Alternatives to Secure Detention

Last month, the first meeting of the King County Council’s Special Committee on Alternatives to Incarceration was held with Councilmembers Claudia Balducci, Reagan Dunn, Larry Gossett, and myself. The purpose of this new committee is to establish and review recommendations to improve the County’s alternatives to incarceration programs, including electronic home detention and work education release. The Committee will meet every month or two for the remainder of 2017.

Agendas and meeting details for this committee are located here: http://www.kingcounty.gov/council/committees/special_cmt_alternatives_incarceration.aspx

At the meeting we received a briefing on the status of the County’s current programs, including the following.

Alternatives to Secure Detention Programs

In 2002, the King County Council adopted the Adult Justice Operational Master Plan (AJOMP), which established policies for the use of secure detention, alternatives to jail, and overall system efficiency. At that time King County was only the 8th county in the nation to adopt such policies, according to the National Institute of Jails. However, these practices are becoming more common due to cost reduction and offender recidivism outcomes.

Through AJOMP, King County also established a policy that requires the use of integrated and coordinated treatment for offenders whose criminal activity is related to substance abuse or mental health issues. The County acknowledged that this policy would help to reduce costs, jail utilization for these groups, and future criminality, thus improving public safety. By adopting these policies the county has sought to make the best use of its limited detention resources while preserving public safety.

The County also created a Community Corrections Division within the Department of Adult and Juvenile Detention as a result of AJOMP to allow the courts to use alternatives to secure detention. An individual in a community corrections program is always referred through a judicial decision.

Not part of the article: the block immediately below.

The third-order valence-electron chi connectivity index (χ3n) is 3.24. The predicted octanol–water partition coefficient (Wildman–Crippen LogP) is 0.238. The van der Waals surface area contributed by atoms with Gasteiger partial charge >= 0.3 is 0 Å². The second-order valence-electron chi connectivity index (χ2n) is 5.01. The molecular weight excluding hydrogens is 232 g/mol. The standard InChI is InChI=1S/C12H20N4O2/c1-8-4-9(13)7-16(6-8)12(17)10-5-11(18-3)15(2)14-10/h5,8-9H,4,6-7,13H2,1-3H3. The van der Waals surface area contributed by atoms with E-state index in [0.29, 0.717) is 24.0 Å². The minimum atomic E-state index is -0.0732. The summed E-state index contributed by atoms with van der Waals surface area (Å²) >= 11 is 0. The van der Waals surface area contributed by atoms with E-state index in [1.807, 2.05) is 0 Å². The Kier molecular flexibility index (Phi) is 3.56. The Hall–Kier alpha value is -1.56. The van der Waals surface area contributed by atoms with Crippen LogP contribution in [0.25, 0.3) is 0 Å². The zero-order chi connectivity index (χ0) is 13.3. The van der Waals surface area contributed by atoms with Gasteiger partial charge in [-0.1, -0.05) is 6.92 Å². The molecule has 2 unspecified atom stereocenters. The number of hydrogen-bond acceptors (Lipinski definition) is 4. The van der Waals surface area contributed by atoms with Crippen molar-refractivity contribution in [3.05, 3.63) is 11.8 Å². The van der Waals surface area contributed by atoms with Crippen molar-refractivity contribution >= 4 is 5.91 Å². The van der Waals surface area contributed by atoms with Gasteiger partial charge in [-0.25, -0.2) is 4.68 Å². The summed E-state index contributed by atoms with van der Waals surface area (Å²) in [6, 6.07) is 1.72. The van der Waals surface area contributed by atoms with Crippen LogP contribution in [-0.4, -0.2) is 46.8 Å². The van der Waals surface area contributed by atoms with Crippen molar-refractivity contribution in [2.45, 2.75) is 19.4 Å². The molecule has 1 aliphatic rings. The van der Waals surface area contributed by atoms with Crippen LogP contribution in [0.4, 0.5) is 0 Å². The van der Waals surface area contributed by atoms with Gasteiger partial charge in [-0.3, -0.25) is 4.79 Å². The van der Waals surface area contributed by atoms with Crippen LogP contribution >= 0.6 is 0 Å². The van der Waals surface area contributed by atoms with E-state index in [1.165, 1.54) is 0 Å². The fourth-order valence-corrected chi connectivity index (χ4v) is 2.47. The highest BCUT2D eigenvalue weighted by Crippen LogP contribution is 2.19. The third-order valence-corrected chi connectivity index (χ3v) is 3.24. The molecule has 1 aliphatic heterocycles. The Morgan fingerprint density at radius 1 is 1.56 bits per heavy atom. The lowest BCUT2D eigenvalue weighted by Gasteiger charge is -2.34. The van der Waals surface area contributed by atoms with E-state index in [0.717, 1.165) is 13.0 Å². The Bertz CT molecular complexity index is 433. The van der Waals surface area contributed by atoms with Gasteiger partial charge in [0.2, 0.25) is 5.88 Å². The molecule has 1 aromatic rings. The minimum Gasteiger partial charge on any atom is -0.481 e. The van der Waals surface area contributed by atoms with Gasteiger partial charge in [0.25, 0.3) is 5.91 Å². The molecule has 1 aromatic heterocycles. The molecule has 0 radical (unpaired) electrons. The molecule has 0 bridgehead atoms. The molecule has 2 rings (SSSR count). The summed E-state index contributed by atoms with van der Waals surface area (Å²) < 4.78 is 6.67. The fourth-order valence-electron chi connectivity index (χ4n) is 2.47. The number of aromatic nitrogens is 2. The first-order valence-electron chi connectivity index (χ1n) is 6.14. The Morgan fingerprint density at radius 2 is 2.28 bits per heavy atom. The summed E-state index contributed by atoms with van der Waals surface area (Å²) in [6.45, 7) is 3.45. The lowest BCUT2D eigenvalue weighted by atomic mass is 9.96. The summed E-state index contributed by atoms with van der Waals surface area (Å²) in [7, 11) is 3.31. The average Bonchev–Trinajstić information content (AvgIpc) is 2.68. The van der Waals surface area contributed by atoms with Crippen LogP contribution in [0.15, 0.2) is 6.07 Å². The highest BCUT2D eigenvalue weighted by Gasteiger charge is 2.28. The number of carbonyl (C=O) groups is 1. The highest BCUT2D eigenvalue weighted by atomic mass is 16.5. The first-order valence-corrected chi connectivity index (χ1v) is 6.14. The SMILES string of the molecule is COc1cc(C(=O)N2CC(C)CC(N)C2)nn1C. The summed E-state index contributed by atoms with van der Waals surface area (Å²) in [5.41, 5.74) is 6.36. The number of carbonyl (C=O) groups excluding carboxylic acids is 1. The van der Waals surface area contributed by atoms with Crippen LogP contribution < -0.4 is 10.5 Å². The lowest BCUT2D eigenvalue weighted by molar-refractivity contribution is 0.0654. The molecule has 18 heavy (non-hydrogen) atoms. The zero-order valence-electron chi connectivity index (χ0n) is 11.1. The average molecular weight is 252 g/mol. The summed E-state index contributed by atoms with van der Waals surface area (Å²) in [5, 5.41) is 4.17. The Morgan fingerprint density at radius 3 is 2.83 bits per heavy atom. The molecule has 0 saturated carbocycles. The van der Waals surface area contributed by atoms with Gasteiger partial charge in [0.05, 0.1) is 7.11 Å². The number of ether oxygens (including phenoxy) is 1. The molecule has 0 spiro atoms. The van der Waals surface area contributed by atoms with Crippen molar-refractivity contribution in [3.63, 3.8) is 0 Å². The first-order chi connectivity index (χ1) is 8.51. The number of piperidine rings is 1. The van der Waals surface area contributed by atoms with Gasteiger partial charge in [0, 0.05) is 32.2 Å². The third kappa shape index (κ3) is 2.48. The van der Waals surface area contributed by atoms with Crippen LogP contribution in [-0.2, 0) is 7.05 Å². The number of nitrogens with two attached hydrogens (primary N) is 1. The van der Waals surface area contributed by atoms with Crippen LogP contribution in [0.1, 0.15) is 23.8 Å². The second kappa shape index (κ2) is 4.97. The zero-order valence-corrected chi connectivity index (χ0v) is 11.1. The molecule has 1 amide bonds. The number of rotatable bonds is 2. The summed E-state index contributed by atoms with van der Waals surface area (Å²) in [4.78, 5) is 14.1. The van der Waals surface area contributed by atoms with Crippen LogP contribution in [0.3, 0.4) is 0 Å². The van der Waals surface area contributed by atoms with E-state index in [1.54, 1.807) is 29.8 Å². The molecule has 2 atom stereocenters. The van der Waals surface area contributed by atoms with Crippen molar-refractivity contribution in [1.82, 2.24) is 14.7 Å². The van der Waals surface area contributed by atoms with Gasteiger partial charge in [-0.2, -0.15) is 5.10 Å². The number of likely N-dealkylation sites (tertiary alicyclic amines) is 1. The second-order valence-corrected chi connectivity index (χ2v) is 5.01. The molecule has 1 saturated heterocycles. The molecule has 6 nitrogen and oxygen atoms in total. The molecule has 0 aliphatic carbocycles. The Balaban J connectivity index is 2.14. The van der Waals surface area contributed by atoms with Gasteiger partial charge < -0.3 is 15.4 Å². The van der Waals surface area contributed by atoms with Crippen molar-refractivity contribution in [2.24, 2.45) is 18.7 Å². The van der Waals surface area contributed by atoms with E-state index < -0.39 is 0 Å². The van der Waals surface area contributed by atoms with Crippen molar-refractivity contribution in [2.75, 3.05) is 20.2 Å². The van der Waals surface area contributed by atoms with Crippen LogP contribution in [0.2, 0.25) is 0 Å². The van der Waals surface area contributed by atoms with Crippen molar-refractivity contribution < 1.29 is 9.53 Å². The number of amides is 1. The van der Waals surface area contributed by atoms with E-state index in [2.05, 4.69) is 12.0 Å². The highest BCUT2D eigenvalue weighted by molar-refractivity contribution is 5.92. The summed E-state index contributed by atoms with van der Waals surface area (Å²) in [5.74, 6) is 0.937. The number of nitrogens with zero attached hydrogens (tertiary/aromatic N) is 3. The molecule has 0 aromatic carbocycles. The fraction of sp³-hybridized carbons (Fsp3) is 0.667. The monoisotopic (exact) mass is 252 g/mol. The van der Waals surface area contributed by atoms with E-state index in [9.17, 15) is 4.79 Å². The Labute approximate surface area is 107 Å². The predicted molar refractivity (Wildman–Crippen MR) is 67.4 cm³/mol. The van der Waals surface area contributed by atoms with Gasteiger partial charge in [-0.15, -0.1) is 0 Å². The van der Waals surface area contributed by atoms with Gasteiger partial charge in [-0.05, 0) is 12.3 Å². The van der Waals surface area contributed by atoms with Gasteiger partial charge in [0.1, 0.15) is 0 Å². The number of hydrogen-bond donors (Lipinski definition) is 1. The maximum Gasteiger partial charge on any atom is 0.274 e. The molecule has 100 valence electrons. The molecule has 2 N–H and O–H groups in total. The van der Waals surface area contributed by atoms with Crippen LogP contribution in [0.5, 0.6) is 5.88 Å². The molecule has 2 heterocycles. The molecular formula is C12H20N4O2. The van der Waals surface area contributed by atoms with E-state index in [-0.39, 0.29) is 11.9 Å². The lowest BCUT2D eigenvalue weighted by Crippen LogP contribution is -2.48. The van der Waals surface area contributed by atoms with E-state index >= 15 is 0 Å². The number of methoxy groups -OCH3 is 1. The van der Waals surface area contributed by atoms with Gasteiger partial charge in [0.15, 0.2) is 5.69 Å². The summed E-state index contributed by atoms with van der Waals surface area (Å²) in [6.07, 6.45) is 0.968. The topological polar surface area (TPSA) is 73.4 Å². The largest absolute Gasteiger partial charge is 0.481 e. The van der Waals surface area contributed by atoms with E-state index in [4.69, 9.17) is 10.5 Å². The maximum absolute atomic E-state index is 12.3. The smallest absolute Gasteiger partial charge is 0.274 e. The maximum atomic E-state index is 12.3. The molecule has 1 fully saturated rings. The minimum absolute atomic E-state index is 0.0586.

The division has been able to grow and add a variety of alternative to secure detention programs, some of them listed below:

Community Center for Alternative Programs (CCAP) allows eligible offenders who are required to report daily to the CCAP facility for structured programming throughout the day. CCAP provides on-site services as well as referrals to community-based services. Offenders participating in CCAP receive an individual needs assessment and are scheduled for a variety of programs. As of May 11, 2017 there were 180 individuals enrolled in CCAP.

Community Work Program (CWP) allows low-level, low-risk offenders to participate in work crews to perform supervised manual labor for various public service agencies. As of April 2017, the average daily enrollment for the program is 244, with about 16 participants per day.

Electronic Home Detention (EHD) allows eligible offenders to serve all or some portion of their pre-trial and/or sentenced time at home. Offenders are monitored electronically and are confined to their homes, except when following a set schedule that may include attendance at work, school or treatment. As of May 11, there were 30 persons on EHD.

Work/Education Release (WER) is an alcohol and drug free residential alternative for offenders who are employed or are in one of the County’s special treatment courts. The program operates primarily with 79 beds on the 10th floor of the King County Courthouse and 28 shared beds with the state Department of Corrections. As of May 11, 2017 there 83 persons in WER beds.

Helping Hands Program assists persons convicted in the King County Superior Court to find a site to complete their community service hours and monitors compliance for the court.  On May 11, 2017, there were 143 individuals enrolled in this program.

Intake Services Unit provides information to the court to expedite the release of appropriate defendants awaiting adjudication or to ensure that offenders are not incarcerated when other appropriate alternatives are available.

All of these programs have been designed to provide an alternative to jail for low-level, low-risk offenders. Offenders are held accountable while given the opportunity to pay their fines and regain their driver’s license while completing the terms of their sentence. I wholeheartedly believe redirecting resources to community-based and restorative alternatives to jail and prison will be the best way to reduce incarceration rates while preserving public safety. As highlighted above, this not only contributes to reducing incarceration rates and reducing cost, but it allows us to preserve public safety and gives a second chance to those who can benefit from it the most.